Timid and superficial.

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THE SIXTH FORM

A teacher seduces a senior at a New England prep school.

Ethan Whitley is new at Berkley Academy in rural Massachusetts. The 17-year-old has transferred from California, where his parents are Stanford professors. His mother has cancer and wants to spare him her suffering. Ethan is not a good fit with the rich kids and the jocks, but he strikes up a friendship with Todd Eldon, who seems to have it all: a pretty, sexually experienced girlfriend and a sophisticated, moneyed background (his mother is a popular novelist in New York City). Underneath, however, Todd is as insecure as Ethan. He is attracted to the Californian’s smarts, and his body, for Todd’s sexual preferences are changing; soon he will dump his girlfriend and make advances toward Ethan, who’s not interested; he’s a virgin, but resolutely straight. Complicating the picture is 36-year-old Hannah McClellan, an English teacher who on the side bakes desserts for the local tearoom. In his second novel (The Trouble Boy, 2004), London-born Dolby tells two coming-of-age stories (one would have been enough) while focusing on teacher-student infatuation, a story line that stretches back to the 1953 Broadway hit Tea and Sympathy. Hannah likes them young and guess what, so did the school’s female founder, who also seduced a 17-year-old. Though sex is the core of the novel, Dolby is reticent about the details, deflecting attention to Hannah’s lurid past in Paris, where she made out with her stepson (her French husband had been cheating on her); the affair ended with the kid’s suicide. Nothing so melodramatic happens this time, though when Ethan tries to extricate himself from her suffocating intensity, Hannah uses her wiles to keep him, even faking pregnancy. When it’s clear not even her scrumptious blueberry cobbler will work, she abruptly leaves the school and is not heard from again, allowing Ethan to start over at Yale. Can healing and closure be far behind?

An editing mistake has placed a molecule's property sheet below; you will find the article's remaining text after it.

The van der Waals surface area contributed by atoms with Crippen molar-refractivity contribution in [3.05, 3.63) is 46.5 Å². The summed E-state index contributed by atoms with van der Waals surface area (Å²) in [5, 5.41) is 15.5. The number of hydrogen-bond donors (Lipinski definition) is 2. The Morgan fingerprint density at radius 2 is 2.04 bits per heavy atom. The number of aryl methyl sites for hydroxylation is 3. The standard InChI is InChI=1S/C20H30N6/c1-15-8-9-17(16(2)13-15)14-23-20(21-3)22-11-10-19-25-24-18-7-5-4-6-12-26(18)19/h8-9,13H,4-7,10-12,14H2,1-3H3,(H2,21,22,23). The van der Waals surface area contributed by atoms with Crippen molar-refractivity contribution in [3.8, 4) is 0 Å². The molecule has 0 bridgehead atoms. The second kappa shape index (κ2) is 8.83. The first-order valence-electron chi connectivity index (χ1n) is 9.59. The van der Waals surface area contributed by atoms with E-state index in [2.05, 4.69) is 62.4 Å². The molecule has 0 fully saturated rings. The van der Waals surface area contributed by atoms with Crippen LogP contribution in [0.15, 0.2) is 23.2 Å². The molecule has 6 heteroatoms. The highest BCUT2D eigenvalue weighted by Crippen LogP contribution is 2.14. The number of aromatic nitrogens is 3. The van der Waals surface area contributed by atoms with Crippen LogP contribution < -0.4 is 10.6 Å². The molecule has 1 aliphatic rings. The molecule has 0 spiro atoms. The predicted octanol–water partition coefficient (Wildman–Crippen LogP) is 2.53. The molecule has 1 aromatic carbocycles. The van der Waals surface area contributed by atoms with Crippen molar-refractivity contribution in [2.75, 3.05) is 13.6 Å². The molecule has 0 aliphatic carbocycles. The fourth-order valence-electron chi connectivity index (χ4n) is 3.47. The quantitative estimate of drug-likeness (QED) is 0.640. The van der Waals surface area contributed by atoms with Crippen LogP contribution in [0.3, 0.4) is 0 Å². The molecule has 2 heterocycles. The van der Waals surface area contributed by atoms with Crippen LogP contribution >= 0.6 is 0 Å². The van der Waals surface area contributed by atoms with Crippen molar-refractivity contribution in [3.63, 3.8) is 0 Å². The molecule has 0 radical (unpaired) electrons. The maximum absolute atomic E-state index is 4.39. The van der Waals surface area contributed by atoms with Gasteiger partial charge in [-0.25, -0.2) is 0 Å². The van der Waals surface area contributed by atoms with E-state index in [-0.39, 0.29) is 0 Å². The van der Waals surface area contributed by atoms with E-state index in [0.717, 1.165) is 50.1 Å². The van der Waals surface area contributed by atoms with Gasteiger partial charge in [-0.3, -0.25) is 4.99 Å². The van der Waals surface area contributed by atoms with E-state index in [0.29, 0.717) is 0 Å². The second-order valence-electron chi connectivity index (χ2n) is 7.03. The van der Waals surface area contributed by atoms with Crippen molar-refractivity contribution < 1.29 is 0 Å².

Timid and superficial.

Pub Date: Jan. 8, 2008

ISBN: 978-0-7582-2258-9

Page Count: 320

Publisher: Kensington

Review Posted Online: May 20, 2010

Kirkus Reviews Issue: Nov. 15, 2007

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A strange, subtle, and haunting novel.

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THE GLASS HOTEL

A financier's Ponzi scheme unravels to disastrous effect, revealing the unexpected connections among a cast of disparate characters.